One Superior Court Judge Can't Overrule Another, Right?

North Carolina law says that "one judge may not modify, overrule, or change the judgment of another Superior Court judge previously made in the same action."  In a Business Court decision last week, Phillips and Jordan, Inc. v. Bostic, the Court granted a motion for Rule 11 sanctions on a fraud claim that another Superior Court Judge had refused to dismiss on a 12(b)(6) motion. It did so over the objection of the Plaintiff that the grant of the sanctions motion would be an overruling of the first Judge's Order on the motion to dismiss.

The procedural facts are quirky. A group of defendants (the "Bostic Defendants") had made and lost a motion to dismiss a fraud claim before the case was designated to the Business Court. After the designation, another defendant moved to dismiss the same fraud claim made in an amended complaint. That dismissal motion was granted by the Business Court on Rule 9(b) grounds.

Judge Diaz referenced in his Order facts showing the Plaintiff had not relied on the statements it claimed were misrepresentations. He said, however, that he wouldn't consider these facts as to the fraud claim against the Bostic Defendants because that would be "a backdoor attempt . . . to re-litigate the legal sufficiency of the fraud . . . claims in the face of a prior court order denying their Rule 12(b)(6) motion to dismiss."

He nevertheless admonished Plaintiff and its counsel to "consider carefully their obligations under Rule 11 of the North Carolina Rules of Civil Procedure before . . . pursuing the fraud claim against the remaining Defendants."  Plaintiff didn't take that advice, and in August 2009 the Bostic Defendants filed their motion for sanctions. Judge Diaz "again suggested to Plaintiff's counsel that they consider the merits of the claim alleging fraud" after the motion was fully briefed. This time, the Plaintiff took the Court's advice and dismissed its fraud claim.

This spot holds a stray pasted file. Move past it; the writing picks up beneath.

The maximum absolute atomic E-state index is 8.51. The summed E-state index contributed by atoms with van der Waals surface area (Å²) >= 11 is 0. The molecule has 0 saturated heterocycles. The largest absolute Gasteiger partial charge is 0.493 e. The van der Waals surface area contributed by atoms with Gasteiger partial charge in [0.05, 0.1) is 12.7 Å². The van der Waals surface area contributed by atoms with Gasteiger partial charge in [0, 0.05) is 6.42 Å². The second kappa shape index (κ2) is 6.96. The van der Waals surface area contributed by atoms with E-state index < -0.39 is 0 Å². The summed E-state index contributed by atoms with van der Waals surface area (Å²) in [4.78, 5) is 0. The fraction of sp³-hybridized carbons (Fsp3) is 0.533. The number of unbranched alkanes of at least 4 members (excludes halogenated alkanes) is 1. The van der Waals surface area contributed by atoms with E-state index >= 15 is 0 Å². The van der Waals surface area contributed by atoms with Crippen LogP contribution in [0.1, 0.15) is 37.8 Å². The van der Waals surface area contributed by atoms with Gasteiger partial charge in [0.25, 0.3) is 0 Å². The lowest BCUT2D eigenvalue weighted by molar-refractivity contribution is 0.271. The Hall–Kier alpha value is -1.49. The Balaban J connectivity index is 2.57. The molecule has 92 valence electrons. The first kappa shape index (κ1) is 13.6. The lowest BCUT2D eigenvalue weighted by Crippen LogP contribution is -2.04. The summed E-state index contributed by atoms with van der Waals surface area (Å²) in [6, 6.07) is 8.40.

Judge Diaz went ahead and granted the motion for sanctions. He applied a standard of objective reasonableness, and said that "a legal position violates Rule 11 if it "has absolutely no chance of success under the existing precedent." He found that total lack of potential success to be present because the basis of the fraud claim was that the Plaintiff had been deprived of information necessary to make a lien claim against a construction project, but Plaintiff had in fact been able to make this very claim. The Court ruled that the claimed misrepresentation "did not deceive Plaintiff."

The Order doesn't address why this wasn't an end run around the principle that one Superior Court Judge can't overrule another. The Bostic Defendants addressed this in their opening Brief.  Their position was:

Under North Carolina law, a court can assess Rule 11 sanctions against a plaintiff and the plaintiff’s counsel regardless of whether a court previously denied the defendant’s motion to dismiss pursuant to Rules 12(b)(6) and/or 9(b). See Perkins v. Healthmarkets, Inc., 2007 WL 2570242, *6 (N.C. Super. 2007)(“That the Plaintiff’s Amended Complaint meets the requirements of Rule 9(b), however, does not mean that it satisfies Plaintiff’s pleading obligations under Rule 11 of the North Carolina Rules of Civil Procedure.”); see also Hill v. Hill, 173 N.C. App. 309, 320, 622 S.E.2d 503, 511 (2005)(“. . . expenses incurred during the motion to dismiss, whether granted or denied, are reasonable expenses incurred due to plaintiff’s signing and filing the frivolous complaint.”). As the Court of Appeals noted, “whether the document complies with . . . the Rule is determined as of the time it is signed.” Id. Here, the allegations in the Amended Complaint, while considered to be true in considering a 12(b)(6) motion, are not well grounded in fact or law and the Bostics are entitled to dismissal of the claims and sanctions against Plaintiff and its counsel under Rule 11.

Brief in Support of Motion for Sanctions

Brief in Opposition to Motion for Sanctions

Reply Brief in Support of Motion for Sanctions

 

 

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